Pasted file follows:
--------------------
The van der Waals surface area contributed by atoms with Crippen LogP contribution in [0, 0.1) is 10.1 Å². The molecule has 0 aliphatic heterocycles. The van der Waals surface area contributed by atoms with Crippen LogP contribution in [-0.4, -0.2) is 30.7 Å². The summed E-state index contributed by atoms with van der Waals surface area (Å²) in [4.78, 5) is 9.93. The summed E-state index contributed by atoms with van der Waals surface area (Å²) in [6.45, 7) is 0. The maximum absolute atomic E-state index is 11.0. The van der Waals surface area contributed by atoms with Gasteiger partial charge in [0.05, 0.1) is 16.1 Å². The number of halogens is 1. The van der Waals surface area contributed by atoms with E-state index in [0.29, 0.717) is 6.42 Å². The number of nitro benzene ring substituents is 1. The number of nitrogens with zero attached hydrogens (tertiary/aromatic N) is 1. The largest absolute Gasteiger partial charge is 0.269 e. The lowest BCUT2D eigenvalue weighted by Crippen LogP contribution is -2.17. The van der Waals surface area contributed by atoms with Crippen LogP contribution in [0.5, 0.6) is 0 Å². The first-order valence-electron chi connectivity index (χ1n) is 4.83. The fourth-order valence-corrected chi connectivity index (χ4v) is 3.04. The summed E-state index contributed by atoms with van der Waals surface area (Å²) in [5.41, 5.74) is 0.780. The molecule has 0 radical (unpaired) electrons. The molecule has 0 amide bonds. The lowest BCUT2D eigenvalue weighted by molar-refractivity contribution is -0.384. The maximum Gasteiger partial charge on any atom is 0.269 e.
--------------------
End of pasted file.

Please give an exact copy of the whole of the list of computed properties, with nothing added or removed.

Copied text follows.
The van der Waals surface area contributed by atoms with Crippen LogP contribution in [0, 0.1) is 10.1 Å². The molecule has 0 aliphatic heterocycles. The van der Waals surface area contributed by atoms with Crippen LogP contribution in [-0.4, -0.2) is 30.7 Å². The summed E-state index contributed by atoms with van der Waals surface area (Å²) in [4.78, 5) is 9.93. The summed E-state index contributed by atoms with van der Waals surface area (Å²) in [6.45, 7) is 0. The maximum absolute atomic E-state index is 11.0. The van der Waals surface area contributed by atoms with Gasteiger partial charge in [0.05, 0.1) is 16.1 Å². The number of halogens is 1. The van der Waals surface area contributed by atoms with E-state index in [0.29, 0.717) is 6.42 Å². The number of nitro benzene ring substituents is 1. The number of nitrogens with zero attached hydrogens (tertiary/aromatic N) is 1. The largest absolute Gasteiger partial charge is 0.269 e. The lowest BCUT2D eigenvalue weighted by Crippen LogP contribution is -2.17. The van der Waals surface area contributed by atoms with Crippen LogP contribution in [0.5, 0.6) is 0 Å². The first-order valence-electron chi connectivity index (χ1n) is 4.83. The fourth-order valence-corrected chi connectivity index (χ4v) is 3.04. The summed E-state index contributed by atoms with van der Waals surface area (Å²) in [5.41, 5.74) is 0.780. The molecule has 0 radical (unpaired) electrons. The molecule has 0 amide bonds. The lowest BCUT2D eigenvalue weighted by molar-refractivity contribution is -0.384. The maximum Gasteiger partial charge on any atom is 0.269 e.